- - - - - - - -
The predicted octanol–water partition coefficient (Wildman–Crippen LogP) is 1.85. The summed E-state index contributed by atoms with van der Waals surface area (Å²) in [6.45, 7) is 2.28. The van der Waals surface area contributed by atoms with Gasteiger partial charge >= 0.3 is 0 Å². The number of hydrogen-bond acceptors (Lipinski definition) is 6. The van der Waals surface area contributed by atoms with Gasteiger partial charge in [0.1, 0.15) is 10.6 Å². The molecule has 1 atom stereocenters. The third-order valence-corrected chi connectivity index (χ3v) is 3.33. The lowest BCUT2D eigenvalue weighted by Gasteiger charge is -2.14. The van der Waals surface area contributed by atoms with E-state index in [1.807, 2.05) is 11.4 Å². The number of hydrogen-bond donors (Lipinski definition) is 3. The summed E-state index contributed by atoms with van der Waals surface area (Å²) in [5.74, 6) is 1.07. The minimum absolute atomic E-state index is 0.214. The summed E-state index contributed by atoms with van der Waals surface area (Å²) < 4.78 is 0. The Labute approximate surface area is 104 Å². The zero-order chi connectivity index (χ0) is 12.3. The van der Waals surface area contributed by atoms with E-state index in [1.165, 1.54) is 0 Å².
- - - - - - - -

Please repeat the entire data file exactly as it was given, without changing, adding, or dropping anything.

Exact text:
The predicted octanol–water partition coefficient (Wildman–Crippen LogP) is 1.85. The summed E-state index contributed by atoms with van der Waals surface area (Å²) in [6.45, 7) is 2.28. The van der Waals surface area contributed by atoms with Gasteiger partial charge >= 0.3 is 0 Å². The number of hydrogen-bond acceptors (Lipinski definition) is 6. The van der Waals surface area contributed by atoms with Gasteiger partial charge in [0.1, 0.15) is 10.6 Å². The molecule has 1 atom stereocenters. The third-order valence-corrected chi connectivity index (χ3v) is 3.33. The lowest BCUT2D eigenvalue weighted by Gasteiger charge is -2.14. The van der Waals surface area contributed by atoms with E-state index in [1.807, 2.05) is 11.4 Å². The number of hydrogen-bond donors (Lipinski definition) is 3. The summed E-state index contributed by atoms with van der Waals surface area (Å²) in [5.74, 6) is 1.07. The minimum absolute atomic E-state index is 0.214. The summed E-state index contributed by atoms with van der Waals surface area (Å²) < 4.78 is 0. The Labute approximate surface area is 104 Å². The zero-order chi connectivity index (χ0) is 12.3. The van der Waals surface area contributed by atoms with E-state index in [1.165, 1.54) is 0 Å².